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Directed evolution of bright mutants of an oxygen-independent flavin-binding fluorescent protein from Pseudomonas putida

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13 Pages
English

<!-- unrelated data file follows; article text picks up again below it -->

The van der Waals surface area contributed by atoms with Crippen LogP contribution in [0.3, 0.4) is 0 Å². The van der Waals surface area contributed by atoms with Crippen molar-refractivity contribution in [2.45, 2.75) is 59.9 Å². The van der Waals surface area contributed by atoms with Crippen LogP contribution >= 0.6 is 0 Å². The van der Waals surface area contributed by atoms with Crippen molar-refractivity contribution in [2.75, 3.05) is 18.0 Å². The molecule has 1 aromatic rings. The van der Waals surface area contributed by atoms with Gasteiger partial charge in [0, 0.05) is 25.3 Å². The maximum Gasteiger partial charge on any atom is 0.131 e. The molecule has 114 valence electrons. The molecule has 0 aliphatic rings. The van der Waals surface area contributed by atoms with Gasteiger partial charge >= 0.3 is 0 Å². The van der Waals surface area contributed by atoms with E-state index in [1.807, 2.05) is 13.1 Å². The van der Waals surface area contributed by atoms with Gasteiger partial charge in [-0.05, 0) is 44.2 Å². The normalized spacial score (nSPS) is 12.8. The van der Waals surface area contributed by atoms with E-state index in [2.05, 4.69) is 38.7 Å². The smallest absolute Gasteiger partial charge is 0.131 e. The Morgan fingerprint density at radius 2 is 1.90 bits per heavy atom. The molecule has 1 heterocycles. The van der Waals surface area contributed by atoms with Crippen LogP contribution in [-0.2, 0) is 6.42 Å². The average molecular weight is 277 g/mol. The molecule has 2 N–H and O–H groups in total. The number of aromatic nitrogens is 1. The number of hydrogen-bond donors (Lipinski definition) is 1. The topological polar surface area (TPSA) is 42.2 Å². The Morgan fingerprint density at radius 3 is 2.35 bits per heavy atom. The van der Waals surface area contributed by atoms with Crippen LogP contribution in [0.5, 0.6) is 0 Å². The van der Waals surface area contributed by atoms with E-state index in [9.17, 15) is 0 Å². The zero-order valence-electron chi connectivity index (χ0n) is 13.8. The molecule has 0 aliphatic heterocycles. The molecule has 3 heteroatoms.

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Fluorescent reporter proteins have revolutionized our understanding of cellular bioprocesses by enabling live cell imaging with exquisite spatio-temporal resolution. Existing fluorescent proteins are predominantly based on the green fluorescent protein (GFP) and related analogs. However, GFP-family proteins strictly require molecular oxygen for maturation of fluorescence, which precludes their application for investigating biological processes in low-oxygen environments. A new class of oxygen-independent fluorescent reporter proteins was recently reported based on flavin-binding photosensors from Bacillus subtilis and Pseudomonas putida . However, flavin-binding fluorescent proteins show very limited brightness, which restricts their utility as biological imaging probes. Results In this work, we report the discovery of bright mutants of a flavin-binding fluorescent protein from P. putida using directed evolution by site saturation mutagenesis. We discovered two mutations at a chromophore-proximal amino acid (F37S and F37T) that confer a twofold enhancement in brightness relative to the wild type fluorescent protein through improvements in quantum yield and holoprotein fraction. In addition, we observed that substitution with other aromatic amino acids at this residue (F37Y and F37W) severely diminishes fluorescence emission. Therefore, we identify F37 as a key amino acid residue in determining fluorescence. Conclusions To increase the scope and utility of flavin-binding fluorescent proteins as practical fluorescent reporters, there is a strong need for improved variants of the wild type protein. Our work reports on the application of site saturation mutagenesis to isolate brighter variants of a flavin-binding fluorescent protein, which is a first-of-its-kind approach. Overall, we anticipate that the improved variants will find pervasive use as fluorescent reporters for biological studies in low-oxygen environments.